Smith v. Doe

Facts of the Case

The Alaska Sex Offender Registration Act (Act), 1994 Alaska Sess. Laws 41, required the offenders to register with the state, to provide a wide range of personal information such as their appearance, location, employment, and circumstances of conviction, and to notify the state of any changes in the registration information. Respondents, who were previously convicted of aggravated sex offenses, contended that the Act was punitive in nature, and thus constituted retroactive punishment in violation of the Ex Post Facto Clause, but the petitioner officials argued that the Act was a non-punitive regulatory scheme enacted for the protection of the public. The District Court granted summary judgment in favor of petitioners. On appeal, the appellate court held that the Act violated the ex post facto prohibition in Art I, 10, cl 1, as applied to offenders whose crimes had been committed before the statute’s enactment. According to the appellate court, even though the Alaska legislature had intended that the Act would provide a non-punitive and civil regulatory scheme, the statute’s effects were punitive.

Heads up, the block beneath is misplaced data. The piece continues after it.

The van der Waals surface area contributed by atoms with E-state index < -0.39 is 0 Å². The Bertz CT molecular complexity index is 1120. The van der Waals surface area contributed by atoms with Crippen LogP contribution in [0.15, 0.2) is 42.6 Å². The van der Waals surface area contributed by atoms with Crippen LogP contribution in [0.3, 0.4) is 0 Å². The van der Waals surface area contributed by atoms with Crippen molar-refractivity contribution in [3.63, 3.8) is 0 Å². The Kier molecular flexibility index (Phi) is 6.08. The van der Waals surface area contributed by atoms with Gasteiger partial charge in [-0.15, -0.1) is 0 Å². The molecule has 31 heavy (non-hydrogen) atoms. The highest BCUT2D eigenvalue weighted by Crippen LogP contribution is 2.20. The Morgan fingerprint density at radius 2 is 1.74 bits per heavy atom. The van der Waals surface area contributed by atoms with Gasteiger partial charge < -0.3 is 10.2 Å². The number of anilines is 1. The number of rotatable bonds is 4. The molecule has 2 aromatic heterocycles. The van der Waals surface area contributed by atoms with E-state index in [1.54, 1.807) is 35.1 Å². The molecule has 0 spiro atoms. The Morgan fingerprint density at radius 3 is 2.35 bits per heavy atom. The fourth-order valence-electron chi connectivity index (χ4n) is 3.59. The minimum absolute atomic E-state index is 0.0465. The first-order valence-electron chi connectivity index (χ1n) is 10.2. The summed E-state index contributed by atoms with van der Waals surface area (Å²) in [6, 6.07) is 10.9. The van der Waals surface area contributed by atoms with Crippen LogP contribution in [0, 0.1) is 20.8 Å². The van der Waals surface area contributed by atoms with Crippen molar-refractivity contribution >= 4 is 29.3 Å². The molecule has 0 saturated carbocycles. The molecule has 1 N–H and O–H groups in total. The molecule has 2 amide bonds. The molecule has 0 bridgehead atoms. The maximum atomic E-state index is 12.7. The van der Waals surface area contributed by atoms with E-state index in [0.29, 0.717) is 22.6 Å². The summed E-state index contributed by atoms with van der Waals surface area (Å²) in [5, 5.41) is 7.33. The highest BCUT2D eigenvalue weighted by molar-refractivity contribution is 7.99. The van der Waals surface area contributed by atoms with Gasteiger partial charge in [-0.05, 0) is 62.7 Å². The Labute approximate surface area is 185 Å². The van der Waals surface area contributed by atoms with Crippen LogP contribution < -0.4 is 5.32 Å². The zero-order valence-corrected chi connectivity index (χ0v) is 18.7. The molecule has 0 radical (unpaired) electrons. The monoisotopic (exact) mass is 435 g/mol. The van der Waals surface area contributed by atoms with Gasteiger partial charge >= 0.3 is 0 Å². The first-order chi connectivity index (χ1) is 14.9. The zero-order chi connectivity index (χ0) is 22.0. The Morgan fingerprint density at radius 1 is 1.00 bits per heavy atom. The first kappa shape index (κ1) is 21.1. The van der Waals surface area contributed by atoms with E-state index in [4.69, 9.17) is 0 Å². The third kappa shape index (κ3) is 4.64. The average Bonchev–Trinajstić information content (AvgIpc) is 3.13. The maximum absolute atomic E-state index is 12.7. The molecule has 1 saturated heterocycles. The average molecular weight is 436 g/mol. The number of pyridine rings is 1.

Does the Ex Post Facto Clause of Article I Section 10 prohibit the Alaska Sex Offender Registration Act’s registration requirement as a retroactive punishment?


No. In a 6-3 opinion delivered by Justice Anthony M. Kennedy, the Court held that the Alaska Sex Offender Registration Act’s retroactive application does not violate the Ex Post Facto Clause because the act is nonpunitive. The Court reasoned that the act was clearly intended as a civil, non-punitive means of identifying previous offenders for the protection of the public. The Court also found that the stigma, which could result from registration, did not render the act effectively punitive, since the dissemination of the registration information did not constitute the imposition of any significant affirmative disability or restraint. Dissenting, Justice John Paul Stevens argued that the act could only cover those convicted of offenses committed after the effective date of the act without violating the Ex Post Facto Clause. Justice Ruth Bader Ginsburg, joined by Justice Stephen G. Breyer, dissented, arguing that the act was ambiguous in intent and punitive in effect and that its retroactive application was incompatible with the Ex Post Facto Clause.

Case Information

  • Citation: 538 US 84 (2003)
  • Argued: Nov 13, 2002
  • Decided Mar 5, 2003